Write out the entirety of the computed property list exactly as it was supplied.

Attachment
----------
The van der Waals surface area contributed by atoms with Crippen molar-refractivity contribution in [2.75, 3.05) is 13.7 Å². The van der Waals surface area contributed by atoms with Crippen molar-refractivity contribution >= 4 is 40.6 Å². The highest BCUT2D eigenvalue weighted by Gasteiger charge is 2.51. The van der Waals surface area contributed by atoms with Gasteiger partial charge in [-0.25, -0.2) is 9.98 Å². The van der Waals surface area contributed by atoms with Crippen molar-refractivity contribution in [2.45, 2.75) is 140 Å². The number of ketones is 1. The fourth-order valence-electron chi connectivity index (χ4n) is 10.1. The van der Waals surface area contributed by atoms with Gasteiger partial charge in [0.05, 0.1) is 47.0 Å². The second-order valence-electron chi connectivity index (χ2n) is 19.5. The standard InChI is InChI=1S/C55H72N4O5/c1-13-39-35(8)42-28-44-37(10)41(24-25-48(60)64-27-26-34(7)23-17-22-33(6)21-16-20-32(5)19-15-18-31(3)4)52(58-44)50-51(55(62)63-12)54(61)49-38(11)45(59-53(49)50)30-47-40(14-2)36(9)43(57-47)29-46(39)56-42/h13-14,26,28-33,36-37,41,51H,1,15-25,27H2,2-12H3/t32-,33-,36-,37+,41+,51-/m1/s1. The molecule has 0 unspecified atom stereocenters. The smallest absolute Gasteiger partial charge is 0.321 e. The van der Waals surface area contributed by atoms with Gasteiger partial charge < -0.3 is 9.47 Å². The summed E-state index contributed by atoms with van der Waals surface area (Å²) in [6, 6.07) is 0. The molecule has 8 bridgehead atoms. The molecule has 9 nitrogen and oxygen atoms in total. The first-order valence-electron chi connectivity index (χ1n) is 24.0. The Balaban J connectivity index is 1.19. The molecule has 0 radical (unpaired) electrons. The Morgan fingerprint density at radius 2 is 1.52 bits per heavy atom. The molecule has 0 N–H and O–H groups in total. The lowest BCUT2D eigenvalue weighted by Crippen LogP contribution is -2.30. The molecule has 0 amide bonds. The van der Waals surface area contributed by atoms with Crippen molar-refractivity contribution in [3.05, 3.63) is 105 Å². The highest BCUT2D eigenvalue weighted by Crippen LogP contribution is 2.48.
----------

The van der Waals surface area contributed by atoms with Crippen molar-refractivity contribution in [2.75, 3.05) is 13.7 Å². The van der Waals surface area contributed by atoms with Crippen molar-refractivity contribution >= 4 is 40.6 Å². The highest BCUT2D eigenvalue weighted by Gasteiger charge is 2.51. The van der Waals surface area contributed by atoms with Gasteiger partial charge in [-0.25, -0.2) is 9.98 Å². The van der Waals surface area contributed by atoms with Crippen molar-refractivity contribution in [2.45, 2.75) is 140 Å². The number of ketones is 1. The fourth-order valence-electron chi connectivity index (χ4n) is 10.1. The van der Waals surface area contributed by atoms with Gasteiger partial charge in [0.05, 0.1) is 47.0 Å². The second-order valence-electron chi connectivity index (χ2n) is 19.5. The standard InChI is InChI=1S/C55H72N4O5/c1-13-39-35(8)42-28-44-37(10)41(24-25-48(60)64-27-26-34(7)23-17-22-33(6)21-16-20-32(5)19-15-18-31(3)4)52(58-44)50-51(55(62)63-12)54(61)49-38(11)45(59-53(49)50)30-47-40(14-2)36(9)43(57-47)29-46(39)56-42/h13-14,26,28-33,36-37,41,51H,1,15-25,27H2,2-12H3/t32-,33-,36-,37+,41+,51-/m1/s1. The molecule has 0 unspecified atom stereocenters. The smallest absolute Gasteiger partial charge is 0.321 e. The van der Waals surface area contributed by atoms with Gasteiger partial charge < -0.3 is 9.47 Å². The summed E-state index contributed by atoms with van der Waals surface area (Å²) in [6, 6.07) is 0. The molecule has 8 bridgehead atoms. The molecule has 9 nitrogen and oxygen atoms in total. The first-order valence-electron chi connectivity index (χ1n) is 24.0. The Balaban J connectivity index is 1.19. The molecule has 0 radical (unpaired) electrons. The Morgan fingerprint density at radius 2 is 1.52 bits per heavy atom. The molecule has 0 N–H and O–H groups in total. The lowest BCUT2D eigenvalue weighted by Crippen LogP contribution is -2.30. The molecule has 0 amide bonds. The van der Waals surface area contributed by atoms with Crippen molar-refractivity contribution in [3.05, 3.63) is 105 Å². The highest BCUT2D eigenvalue weighted by Crippen LogP contribution is 2.48.